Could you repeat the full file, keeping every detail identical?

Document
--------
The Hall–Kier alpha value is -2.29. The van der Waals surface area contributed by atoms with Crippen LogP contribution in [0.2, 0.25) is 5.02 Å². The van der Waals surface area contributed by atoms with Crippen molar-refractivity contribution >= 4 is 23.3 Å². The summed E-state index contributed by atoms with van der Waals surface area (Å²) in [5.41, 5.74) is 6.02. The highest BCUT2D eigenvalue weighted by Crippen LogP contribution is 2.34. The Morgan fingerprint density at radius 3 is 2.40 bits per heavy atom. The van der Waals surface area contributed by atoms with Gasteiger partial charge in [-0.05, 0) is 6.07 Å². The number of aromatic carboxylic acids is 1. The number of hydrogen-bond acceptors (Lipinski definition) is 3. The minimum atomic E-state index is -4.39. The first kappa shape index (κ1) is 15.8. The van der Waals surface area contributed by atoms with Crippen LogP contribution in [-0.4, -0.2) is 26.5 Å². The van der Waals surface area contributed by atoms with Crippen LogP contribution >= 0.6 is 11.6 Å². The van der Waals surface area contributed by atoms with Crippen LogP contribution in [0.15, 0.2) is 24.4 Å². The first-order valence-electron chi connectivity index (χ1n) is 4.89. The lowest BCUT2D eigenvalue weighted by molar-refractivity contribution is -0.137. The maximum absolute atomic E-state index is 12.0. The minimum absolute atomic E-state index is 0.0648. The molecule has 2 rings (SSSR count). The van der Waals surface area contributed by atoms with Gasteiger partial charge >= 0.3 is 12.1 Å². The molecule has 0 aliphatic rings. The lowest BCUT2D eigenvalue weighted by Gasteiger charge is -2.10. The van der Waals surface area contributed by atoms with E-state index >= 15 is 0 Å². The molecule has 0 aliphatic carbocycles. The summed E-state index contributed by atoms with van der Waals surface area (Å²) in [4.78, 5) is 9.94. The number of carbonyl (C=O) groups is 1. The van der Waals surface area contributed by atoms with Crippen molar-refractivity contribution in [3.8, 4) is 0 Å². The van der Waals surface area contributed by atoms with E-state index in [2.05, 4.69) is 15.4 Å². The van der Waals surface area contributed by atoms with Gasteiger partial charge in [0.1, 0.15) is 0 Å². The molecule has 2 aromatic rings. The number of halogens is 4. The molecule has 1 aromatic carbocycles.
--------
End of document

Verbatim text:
The Hall–Kier alpha value is -2.29. The van der Waals surface area contributed by atoms with Crippen LogP contribution in [0.2, 0.25) is 5.02 Å². The van der Waals surface area contributed by atoms with Crippen molar-refractivity contribution >= 4 is 23.3 Å². The summed E-state index contributed by atoms with van der Waals surface area (Å²) in [5.41, 5.74) is 6.02. The highest BCUT2D eigenvalue weighted by Crippen LogP contribution is 2.34. The Morgan fingerprint density at radius 3 is 2.40 bits per heavy atom. The van der Waals surface area contributed by atoms with Gasteiger partial charge in [-0.05, 0) is 6.07 Å². The number of aromatic carboxylic acids is 1. The number of hydrogen-bond acceptors (Lipinski definition) is 3. The minimum atomic E-state index is -4.39. The first kappa shape index (κ1) is 15.8. The van der Waals surface area contributed by atoms with Crippen LogP contribution in [-0.4, -0.2) is 26.5 Å². The van der Waals surface area contributed by atoms with Crippen LogP contribution >= 0.6 is 11.6 Å². The van der Waals surface area contributed by atoms with Crippen LogP contribution in [0.15, 0.2) is 24.4 Å². The first-order valence-electron chi connectivity index (χ1n) is 4.89. The lowest BCUT2D eigenvalue weighted by molar-refractivity contribution is -0.137. The maximum absolute atomic E-state index is 12.0. The minimum absolute atomic E-state index is 0.0648. The molecule has 2 rings (SSSR count). The van der Waals surface area contributed by atoms with Gasteiger partial charge >= 0.3 is 12.1 Å². The molecule has 0 aliphatic rings. The lowest BCUT2D eigenvalue weighted by Gasteiger charge is -2.10. The van der Waals surface area contributed by atoms with E-state index >= 15 is 0 Å². The molecule has 0 aliphatic carbocycles. The summed E-state index contributed by atoms with van der Waals surface area (Å²) in [4.78, 5) is 9.94. The number of carbonyl (C=O) groups is 1. The van der Waals surface area contributed by atoms with Crippen molar-refractivity contribution in [3.8, 4) is 0 Å². The van der Waals surface area contributed by atoms with E-state index in [2.05, 4.69) is 15.4 Å². The van der Waals surface area contributed by atoms with Gasteiger partial charge in [0.1, 0.15) is 0 Å². The molecule has 2 aromatic rings. The number of halogens is 4. The molecule has 1 aromatic carbocycles.